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What You Should Know About Scaling and Root Planing in a Dental Hygienist Career

Female dentist in dental clinic.
Both root planing and scaling are commonly referred to as “deep cleaning”. A typical teeth cleaning does not go as deep as these techniques, which usually require more than one appointment to complete. Deep cleaning is done to treat patients with gum disease, in particular chronic periodontitis, an infection that occurs when bacteria accumulate around the teeth and gums, which can cause serious damage if left untreated.

In some cases, periodontal surgery will be used to treat gum disease, but in less severe cases, deep cleaning is a less invasive and more common method of treatment. Read on for a few things you should know about root planing and scaling for your exciting career!

Understand What Gum Disease Looks Like in Your Dental Hygienist Career

Some dental professionals compare root planing and scaling to removing a painful or irritating splinter from the body. When plaque and tartar build up around the gumline, they can cause the pocket between the gumline and the tooth to increase in size, filling with matter. When this happens, it can cause tissue decay, bad breath, bleeding and discomfort to patients.

People may come to the dental office with these complaints, or you may notice these indicators when you are working on their teeth in an appointment. Being able to recognize these signs and symptoms in your dental hygienist career is important, as gum disease is a common issue you will encounter.

Fundamentals of Scaling and Root Planing

Manual scaling involves scraping plaque off the tooth using a scaler and curette. Bacterial plaque, toxins and tartar are scaled away from both the teeth and the part of the dental root that touches the bone. Then, root planing smoothes roughness on the root surfaces. This prevents more matter from getting stuck beneath the gumline and allows time for the patient’s tissue to heal.

While using mechanical tools is most common, sometimes an ultrasonic, vibrating wand or a laser is used to break up plaque and remove it along with bacteria. This more high-tech strategy is less painful and uncomfortable for the patient. Sometimes a combination of mechanical and ultrasonic or laser devices will be used, such as a dental chisel paired with a laser.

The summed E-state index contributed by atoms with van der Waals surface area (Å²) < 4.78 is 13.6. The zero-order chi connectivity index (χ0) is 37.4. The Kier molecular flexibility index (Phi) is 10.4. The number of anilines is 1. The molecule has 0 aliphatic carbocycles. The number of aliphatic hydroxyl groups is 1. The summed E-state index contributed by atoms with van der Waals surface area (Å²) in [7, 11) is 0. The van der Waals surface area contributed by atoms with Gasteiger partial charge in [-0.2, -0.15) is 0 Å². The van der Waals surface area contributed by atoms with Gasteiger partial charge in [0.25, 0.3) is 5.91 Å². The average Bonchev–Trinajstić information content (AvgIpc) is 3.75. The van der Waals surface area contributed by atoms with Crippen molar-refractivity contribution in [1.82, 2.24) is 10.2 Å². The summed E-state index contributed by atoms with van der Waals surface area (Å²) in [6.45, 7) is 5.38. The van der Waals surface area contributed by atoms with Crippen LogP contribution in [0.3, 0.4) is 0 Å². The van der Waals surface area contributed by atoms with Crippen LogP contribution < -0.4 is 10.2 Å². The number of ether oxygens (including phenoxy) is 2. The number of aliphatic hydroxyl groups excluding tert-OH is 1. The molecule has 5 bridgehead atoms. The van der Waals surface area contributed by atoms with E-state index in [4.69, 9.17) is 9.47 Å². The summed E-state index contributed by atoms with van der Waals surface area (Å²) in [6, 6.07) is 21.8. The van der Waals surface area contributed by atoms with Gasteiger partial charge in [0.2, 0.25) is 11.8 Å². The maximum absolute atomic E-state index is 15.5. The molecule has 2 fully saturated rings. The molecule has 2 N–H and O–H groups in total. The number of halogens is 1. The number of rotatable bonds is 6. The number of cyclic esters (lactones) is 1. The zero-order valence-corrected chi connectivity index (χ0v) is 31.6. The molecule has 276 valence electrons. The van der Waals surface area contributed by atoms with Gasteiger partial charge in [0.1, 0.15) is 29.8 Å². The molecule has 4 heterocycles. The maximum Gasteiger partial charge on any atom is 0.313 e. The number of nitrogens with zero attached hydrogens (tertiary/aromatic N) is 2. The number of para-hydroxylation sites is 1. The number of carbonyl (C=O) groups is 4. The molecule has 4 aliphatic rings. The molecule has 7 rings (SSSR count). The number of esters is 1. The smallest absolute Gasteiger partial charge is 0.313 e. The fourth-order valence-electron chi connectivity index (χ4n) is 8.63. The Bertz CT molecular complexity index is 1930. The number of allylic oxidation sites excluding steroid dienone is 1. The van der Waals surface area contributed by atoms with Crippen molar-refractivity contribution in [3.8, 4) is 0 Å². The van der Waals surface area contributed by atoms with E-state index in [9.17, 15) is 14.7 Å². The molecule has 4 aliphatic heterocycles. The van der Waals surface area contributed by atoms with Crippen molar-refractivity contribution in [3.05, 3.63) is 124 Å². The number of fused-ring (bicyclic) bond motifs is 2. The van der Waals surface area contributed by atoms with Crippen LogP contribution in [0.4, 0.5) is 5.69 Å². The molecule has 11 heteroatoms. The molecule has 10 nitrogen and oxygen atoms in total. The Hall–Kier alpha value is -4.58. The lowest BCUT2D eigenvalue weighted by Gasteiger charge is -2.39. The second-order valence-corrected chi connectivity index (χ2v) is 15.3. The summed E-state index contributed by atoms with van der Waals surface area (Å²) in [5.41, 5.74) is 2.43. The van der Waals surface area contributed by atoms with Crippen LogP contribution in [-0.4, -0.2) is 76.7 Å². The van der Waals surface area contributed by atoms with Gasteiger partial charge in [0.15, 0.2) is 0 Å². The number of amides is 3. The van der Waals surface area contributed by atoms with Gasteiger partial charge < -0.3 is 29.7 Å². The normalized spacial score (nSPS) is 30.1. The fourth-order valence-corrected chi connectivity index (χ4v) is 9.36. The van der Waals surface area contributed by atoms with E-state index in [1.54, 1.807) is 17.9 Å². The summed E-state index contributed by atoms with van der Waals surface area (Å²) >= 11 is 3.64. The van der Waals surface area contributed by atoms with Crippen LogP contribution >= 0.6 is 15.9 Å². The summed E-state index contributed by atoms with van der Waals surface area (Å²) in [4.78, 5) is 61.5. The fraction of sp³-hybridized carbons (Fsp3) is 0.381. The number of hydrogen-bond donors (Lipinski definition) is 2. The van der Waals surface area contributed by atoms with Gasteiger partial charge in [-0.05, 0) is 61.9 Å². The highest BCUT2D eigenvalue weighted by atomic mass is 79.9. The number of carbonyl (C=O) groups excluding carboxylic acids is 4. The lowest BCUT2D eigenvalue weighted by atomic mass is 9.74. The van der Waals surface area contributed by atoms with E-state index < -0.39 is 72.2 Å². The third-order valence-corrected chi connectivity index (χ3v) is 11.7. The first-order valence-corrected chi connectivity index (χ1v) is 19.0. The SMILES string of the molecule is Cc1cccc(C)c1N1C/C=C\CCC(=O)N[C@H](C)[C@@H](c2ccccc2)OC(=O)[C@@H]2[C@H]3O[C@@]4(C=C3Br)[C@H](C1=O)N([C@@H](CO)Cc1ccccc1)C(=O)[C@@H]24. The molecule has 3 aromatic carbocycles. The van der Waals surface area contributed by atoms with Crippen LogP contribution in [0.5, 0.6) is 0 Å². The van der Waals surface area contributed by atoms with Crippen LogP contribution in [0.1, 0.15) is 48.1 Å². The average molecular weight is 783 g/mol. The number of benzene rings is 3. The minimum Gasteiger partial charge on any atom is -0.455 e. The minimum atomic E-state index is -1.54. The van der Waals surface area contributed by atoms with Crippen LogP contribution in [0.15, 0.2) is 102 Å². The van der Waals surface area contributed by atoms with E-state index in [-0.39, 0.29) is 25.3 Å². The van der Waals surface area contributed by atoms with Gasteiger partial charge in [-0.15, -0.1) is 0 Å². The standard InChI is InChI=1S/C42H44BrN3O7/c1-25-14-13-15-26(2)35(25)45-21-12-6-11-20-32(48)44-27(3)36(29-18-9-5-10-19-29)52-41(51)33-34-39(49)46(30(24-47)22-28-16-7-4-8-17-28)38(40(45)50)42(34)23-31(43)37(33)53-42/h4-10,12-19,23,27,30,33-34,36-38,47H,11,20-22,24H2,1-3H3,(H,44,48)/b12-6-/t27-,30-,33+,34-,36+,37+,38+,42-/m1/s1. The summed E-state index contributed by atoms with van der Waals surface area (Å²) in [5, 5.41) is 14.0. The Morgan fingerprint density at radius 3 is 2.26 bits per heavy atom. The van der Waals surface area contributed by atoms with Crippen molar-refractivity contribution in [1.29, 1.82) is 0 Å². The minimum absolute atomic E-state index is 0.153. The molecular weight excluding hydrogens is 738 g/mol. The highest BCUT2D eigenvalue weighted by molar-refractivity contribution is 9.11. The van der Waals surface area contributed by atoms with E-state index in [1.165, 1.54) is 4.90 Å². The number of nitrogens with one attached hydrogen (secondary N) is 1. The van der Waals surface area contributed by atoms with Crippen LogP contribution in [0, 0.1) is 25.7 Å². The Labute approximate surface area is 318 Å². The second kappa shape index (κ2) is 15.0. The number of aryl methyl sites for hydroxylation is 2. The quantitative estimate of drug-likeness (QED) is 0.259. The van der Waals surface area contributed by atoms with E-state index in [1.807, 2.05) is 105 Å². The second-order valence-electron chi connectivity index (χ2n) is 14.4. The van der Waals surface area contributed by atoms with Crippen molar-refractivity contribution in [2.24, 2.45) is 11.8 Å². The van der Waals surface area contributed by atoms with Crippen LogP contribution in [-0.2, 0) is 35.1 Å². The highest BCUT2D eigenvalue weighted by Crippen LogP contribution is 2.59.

happy female dentist checking patient girl teeth up at dental clinic officeMechanical tools are common in scaling and root planing

How Patients in Your Dental Hygienist Career Can Try to Prevent Gum Disease

The need for scaling and root planing can usually be avoided with proper hygiene and care. In some cases, you may have patients who have high blood sugar or type 2 diabetes, both of which increase the risk of gum disease. Instances of gum disease for them will also probably progress faster than average. However, while some patients will be more prone to gum disease than others, fundamental care tips still apply.

When you become a dental hygienist, it will likely be important to you that your patients are well-educated on how they can make changes at home to take better care for themselves. Proper hygiene is the most basic way to deter periodontitis. Brushing after meals and flossing at least once a day reduces plaque, removes food particles and cleans away bacteria. Rinsing with a mouthwash afterwards can further reduce plaque and debris that might have been passed over in brushing and flossing. A healthy diet and refraining from smoking will also reduce the risk of gum disease in your patients.

Dentist explaining how to brush teeth correctly to a patient in a clinic box with medical equipment.As a dental hygienist, you can help your patients understand proper hygiene techniques.

Are you interested in a diploma in dental hygiene?

Contact Oxford College for more information!

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